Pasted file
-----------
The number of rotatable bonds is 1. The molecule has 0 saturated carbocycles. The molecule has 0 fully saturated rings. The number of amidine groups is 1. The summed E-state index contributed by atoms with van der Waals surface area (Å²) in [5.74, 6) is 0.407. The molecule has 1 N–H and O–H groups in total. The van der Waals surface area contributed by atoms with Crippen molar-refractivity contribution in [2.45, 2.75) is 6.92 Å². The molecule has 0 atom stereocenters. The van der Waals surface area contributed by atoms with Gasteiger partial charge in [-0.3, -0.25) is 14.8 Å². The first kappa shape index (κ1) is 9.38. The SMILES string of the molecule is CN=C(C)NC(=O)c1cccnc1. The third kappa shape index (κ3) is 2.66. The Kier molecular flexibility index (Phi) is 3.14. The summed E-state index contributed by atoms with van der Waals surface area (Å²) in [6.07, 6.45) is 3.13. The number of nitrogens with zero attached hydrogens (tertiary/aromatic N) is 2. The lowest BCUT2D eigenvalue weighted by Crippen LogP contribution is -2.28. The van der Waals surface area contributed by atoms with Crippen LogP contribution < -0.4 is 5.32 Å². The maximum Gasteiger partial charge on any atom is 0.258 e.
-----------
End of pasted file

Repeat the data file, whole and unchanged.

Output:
The number of rotatable bonds is 1. The molecule has 0 saturated carbocycles. The molecule has 0 fully saturated rings. The number of amidine groups is 1. The summed E-state index contributed by atoms with van der Waals surface area (Å²) in [5.74, 6) is 0.407. The molecule has 1 N–H and O–H groups in total. The van der Waals surface area contributed by atoms with Crippen molar-refractivity contribution in [2.45, 2.75) is 6.92 Å². The molecule has 0 atom stereocenters. The van der Waals surface area contributed by atoms with Gasteiger partial charge in [-0.3, -0.25) is 14.8 Å². The first kappa shape index (κ1) is 9.38. The SMILES string of the molecule is CN=C(C)NC(=O)c1cccnc1. The third kappa shape index (κ3) is 2.66. The Kier molecular flexibility index (Phi) is 3.14. The summed E-state index contributed by atoms with van der Waals surface area (Å²) in [6.07, 6.45) is 3.13. The number of nitrogens with zero attached hydrogens (tertiary/aromatic N) is 2. The lowest BCUT2D eigenvalue weighted by Crippen LogP contribution is -2.28. The van der Waals surface area contributed by atoms with Crippen LogP contribution < -0.4 is 5.32 Å². The maximum Gasteiger partial charge on any atom is 0.258 e.